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In 1995 I was back in Boston, temping. I wore “career suits” I bought at Filene’s Basement, nylons as required by companies’ dress-code, and big white sneakers like all American women to walk faster in the street. We changed shoes at the office.

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At 29 I took aerobics lessons and developed a crush on the instructor, a beautiful androgynous blonde with short hair and golden skin. One day she changed in the same locker room and I got a glimpse of her breasts. I realized I didn’t know what lesbians do or feel. I thought about approaching her with a fake interview so that I would learn more about her, on a deeper level. I didn’t do this however and became pregnant instead.

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At 30 I knew I would not be a writer, and I didn’t have a career either. I hated the idea of moving out of the city, which my husband wanted. I couldn’t go back to France either as I was dependent on him. All I could do was shut up and care for my baby. Which I did.

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At 37, I was a French teacher in the public schools. I hoped it would be a good way to develop my writing skills, what with all the school vacations. Like most people, I had not realized how much hard work and how all-consuming teaching is.

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At 39 I was a French instructor in college.

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You might notice that I am loosing steam in the end. Why do life events in youth seem decisive, vivid, colorful, and the same or similar incidents more beige at mid-life. Who can say if my life is not even more adventurous now?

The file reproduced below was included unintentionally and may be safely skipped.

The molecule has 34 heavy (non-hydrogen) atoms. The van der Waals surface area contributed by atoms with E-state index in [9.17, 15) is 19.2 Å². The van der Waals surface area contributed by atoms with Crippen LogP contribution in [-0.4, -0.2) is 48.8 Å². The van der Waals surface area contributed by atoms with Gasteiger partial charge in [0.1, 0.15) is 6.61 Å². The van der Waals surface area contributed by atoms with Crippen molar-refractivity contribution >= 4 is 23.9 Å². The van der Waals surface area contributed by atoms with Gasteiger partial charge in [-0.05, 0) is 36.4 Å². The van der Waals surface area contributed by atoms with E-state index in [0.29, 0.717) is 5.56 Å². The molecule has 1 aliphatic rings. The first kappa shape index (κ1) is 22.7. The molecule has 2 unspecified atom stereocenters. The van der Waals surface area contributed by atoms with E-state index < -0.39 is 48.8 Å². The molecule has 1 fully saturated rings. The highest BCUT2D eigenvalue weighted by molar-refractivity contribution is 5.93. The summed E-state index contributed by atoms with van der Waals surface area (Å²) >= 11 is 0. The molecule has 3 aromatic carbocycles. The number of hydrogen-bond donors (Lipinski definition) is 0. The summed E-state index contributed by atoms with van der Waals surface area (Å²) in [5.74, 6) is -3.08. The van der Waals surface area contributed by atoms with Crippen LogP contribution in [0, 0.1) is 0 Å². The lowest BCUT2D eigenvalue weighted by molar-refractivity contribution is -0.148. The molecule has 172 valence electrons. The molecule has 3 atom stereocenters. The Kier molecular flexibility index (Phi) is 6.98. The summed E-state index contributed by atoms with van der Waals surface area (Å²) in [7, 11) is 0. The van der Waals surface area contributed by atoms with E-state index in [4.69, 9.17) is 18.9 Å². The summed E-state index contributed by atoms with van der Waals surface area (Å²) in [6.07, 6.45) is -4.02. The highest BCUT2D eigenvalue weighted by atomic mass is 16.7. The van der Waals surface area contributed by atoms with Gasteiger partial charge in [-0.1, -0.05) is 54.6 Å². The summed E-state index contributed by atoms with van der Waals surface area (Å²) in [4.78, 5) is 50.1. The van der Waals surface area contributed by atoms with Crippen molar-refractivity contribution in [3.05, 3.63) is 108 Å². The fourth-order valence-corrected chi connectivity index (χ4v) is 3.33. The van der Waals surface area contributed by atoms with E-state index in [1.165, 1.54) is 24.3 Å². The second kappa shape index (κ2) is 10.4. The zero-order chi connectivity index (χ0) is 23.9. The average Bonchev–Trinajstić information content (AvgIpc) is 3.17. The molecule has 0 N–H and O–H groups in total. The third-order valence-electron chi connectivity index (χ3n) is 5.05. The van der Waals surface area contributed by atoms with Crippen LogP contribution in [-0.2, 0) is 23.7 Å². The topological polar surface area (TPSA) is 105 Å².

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At 40 I started meditating and simultaneously started a writing group in the basement of the local Unitarian Universalist church. That was the most fun and laughter I ever had.

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At 45 I asked for a divorce, which became official the following year. The day of the court meeting, a truck crashed into an electric pole, shutting down the electricity for the whole road, including the manufacturing facility where I worked, and thus giving me the afternoon off as a present.

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At 50, this is the beginning of the rest of my life which is, well, in the process of being written. I changed the batteries in the carbon-monoxide detector on the ceiling of my apartment at 7:00 am a couple days ago which I thought was pretty adventurous.

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Here is my answer to the question you were all asking yourselves!

Please note that this brief and focused autobiography was inspired by Wayne Koestenbaum’s piece “My 80s.” I’ll be happy to answer any questions  you have about the cryptic illustrations.